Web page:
throttle position covered warranty

Is A Throttle Position Sensor Covered Under Warranty

Is A Throttle Position Sensor covered under warranty? If your car is covered under a manufacturer or factory warranty, repairs are generally covered at no cost to you. However, most manufacturer warranties only last a certain amount of time or mileage, with most standard factory warranties ending at 3 years or 36,000 miles. If your car’s Throttle Position Sensor breaks unexpectedly and your manufacturer’s warranty expired, then you’ll left paying those costly repair bills on your own.

It’s important to check the warranty information for your specific vehicle before making any repairs. Some warranties may cover the cost of repairs, while others may only cover the cost of replacement parts.

Manufacturer’s Warranty

When a Throttle Position Sensor breaks, they are commonly covered by the vehicle’s Manufacturer Warranty. This coverage typically applies to defects in materials or workmanship during the warranty period. The warranty duration for a vehicle’s Throttle Position Sensor can vary. It may range from a few years to the vehicle’s lifetime. Check your vehicle’s warranty documentation or contact the manufacturer for coverage period.

Manufacturer warranties frequently include exclusions, such as coverage for typical wear and tear or damage resulting from accidents, misuse, or modifications by the owner. Should your vehicle’s Throttle Position Sensor break, you can usually get it fixed or replaced at an authorized dealership or service center. In order to secure warranty coverage for your vehicle, proof of ownership is typically required. This can be provided through your vehicle’s registration or purchase documents.

throttle sensor covered warranty

Extended Warranty

Consumers may choose to buy a Mopar Extended Warranty to cover a Throttle Position Sensor. These are frequently provided by third-party companies or retailers and can offer coverage beyond the manufacturer’s warranty. Carefully review the policy to understand the coverage and circumstances for repairs under extended warranties.

The Mopar Maximum Care Warranty, also known as the “bumper-to-bumper” warranty, is the most comprehensive extended coverage available for Chrysler, Dodge, Jeep or Ram. It extends your Chrysler, Dodge, Jeep or Ram’s powertrain and basic component coverage beyond the 3-year/36,000-mile manufacturer’s warranty. Additionally, it covers more than 5,000 components, providing virtually complete mechanical coverage for your vehicle.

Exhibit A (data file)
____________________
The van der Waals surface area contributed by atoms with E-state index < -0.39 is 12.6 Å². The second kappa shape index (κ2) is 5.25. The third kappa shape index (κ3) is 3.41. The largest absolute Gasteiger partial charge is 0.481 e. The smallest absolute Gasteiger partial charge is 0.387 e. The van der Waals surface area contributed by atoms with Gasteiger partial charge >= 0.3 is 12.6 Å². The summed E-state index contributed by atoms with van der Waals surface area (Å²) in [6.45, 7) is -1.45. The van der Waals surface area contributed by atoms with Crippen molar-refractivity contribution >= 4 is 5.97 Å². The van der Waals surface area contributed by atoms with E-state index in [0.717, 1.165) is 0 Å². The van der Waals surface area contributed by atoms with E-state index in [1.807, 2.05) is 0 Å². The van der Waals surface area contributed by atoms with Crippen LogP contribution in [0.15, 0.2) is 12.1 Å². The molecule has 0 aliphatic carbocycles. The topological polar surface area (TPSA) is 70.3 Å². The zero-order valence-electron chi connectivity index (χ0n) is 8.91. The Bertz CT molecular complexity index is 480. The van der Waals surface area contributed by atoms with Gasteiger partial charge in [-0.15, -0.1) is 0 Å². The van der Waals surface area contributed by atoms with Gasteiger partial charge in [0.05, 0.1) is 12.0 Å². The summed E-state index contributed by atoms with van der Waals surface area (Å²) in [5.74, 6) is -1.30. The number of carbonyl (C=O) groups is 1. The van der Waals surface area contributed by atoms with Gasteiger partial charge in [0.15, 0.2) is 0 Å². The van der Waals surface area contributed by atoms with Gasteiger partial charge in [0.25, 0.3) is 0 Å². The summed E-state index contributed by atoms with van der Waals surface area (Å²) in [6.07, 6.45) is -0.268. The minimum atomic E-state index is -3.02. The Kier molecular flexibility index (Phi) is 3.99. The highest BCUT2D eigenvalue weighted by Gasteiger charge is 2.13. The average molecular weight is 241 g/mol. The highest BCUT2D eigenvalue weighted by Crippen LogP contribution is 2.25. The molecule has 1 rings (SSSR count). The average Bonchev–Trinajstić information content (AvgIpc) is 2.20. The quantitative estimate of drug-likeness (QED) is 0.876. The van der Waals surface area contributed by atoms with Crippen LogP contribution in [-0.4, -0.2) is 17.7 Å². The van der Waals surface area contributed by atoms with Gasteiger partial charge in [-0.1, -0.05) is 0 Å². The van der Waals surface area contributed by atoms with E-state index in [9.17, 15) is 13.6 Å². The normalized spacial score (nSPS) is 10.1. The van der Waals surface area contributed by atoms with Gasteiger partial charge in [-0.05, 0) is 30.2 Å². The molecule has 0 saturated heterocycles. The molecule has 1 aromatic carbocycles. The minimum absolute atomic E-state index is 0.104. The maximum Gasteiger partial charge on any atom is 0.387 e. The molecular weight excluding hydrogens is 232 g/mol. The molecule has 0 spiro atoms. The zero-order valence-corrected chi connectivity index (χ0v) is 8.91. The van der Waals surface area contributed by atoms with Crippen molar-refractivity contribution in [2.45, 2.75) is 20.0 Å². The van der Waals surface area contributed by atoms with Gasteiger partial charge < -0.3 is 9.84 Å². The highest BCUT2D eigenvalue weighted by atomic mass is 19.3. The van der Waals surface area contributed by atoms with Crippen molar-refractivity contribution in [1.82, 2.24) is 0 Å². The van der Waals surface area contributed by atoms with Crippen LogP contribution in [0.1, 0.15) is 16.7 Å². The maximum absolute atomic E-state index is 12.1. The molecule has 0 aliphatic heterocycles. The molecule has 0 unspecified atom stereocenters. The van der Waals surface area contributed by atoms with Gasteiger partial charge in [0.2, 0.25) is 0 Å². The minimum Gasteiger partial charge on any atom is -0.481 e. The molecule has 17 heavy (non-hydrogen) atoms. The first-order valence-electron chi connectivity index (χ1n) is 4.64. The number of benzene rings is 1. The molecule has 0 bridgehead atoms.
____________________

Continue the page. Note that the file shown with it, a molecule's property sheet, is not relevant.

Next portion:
The only components not covered under this warranty include:

  • Maintenance services and items used in such services.
  • Glass, plastic lenses.
  • Body and paint items, including soft trim.
  • Wear items such as manual clutch assembly, brake pads, shoes, rotors, drums and belts are not covered at any time.
  • Snowplows, winches and trailer hitches
warranty throttle sensor covered

Signs of A Failing Throttle Position Sensor

  • Erratic Idle Speed. One of the primary indicators of a failing TPS is an erratic or unstable idle speed. When the sensor malfunctions, it may send incorrect signals to the engine control unit (ECU), leading to irregular engine idling. You may notice the engine revving up and down unexpectedly, or it may struggle to maintain a consistent idle speed.
  • Delayed Response to Acceleration. A properly functioning throttle position sensor is responsible for relaying the driver’s input to the engine, adjusting the air-fuel mixture accordingly for smooth acceleration. However, a failing TPS may cause a delay in throttle response. You might experience a sluggish or unresponsive reaction when pressing down on the accelerator pedal, especially during initial acceleration from a standstill.
  • Surging or Hesitation During Acceleration. In addition to delayed response, a failing TPS can also result in surging or hesitation during acceleration. This means that the vehicle may exhibit sudden bursts of speed followed by a momentary loss of power or hesitation. This erratic behavior can be both frustrating and potentially dangerous, especially when merging onto highways or overtaking other vehicles.
  • Stalling or Sudden Loss of Power. As the TPS begins to fail completely, it may send inaccurate signals to the ECU, causing the engine to stall unexpectedly or experience a sudden loss of power while driving. This can be particularly hazardous, especially in high-traffic situations or when navigating tricky road conditions. If you notice your vehicle stalling frequently or losing power without warning, it’s crucial to have the TPS inspected and replaced if necessary.
  • Check Engine Light Illumination. Many modern vehicles are equipped with onboard diagnostics systems that monitor various sensors and components for faults. A failing throttle position sensor is likely to trigger the check engine light (CEL) on your dashboard. While the CEL can indicate a wide range of issues, it’s essential not to ignore it, as it could be signaling a problem with the TPS that requires immediate attention.

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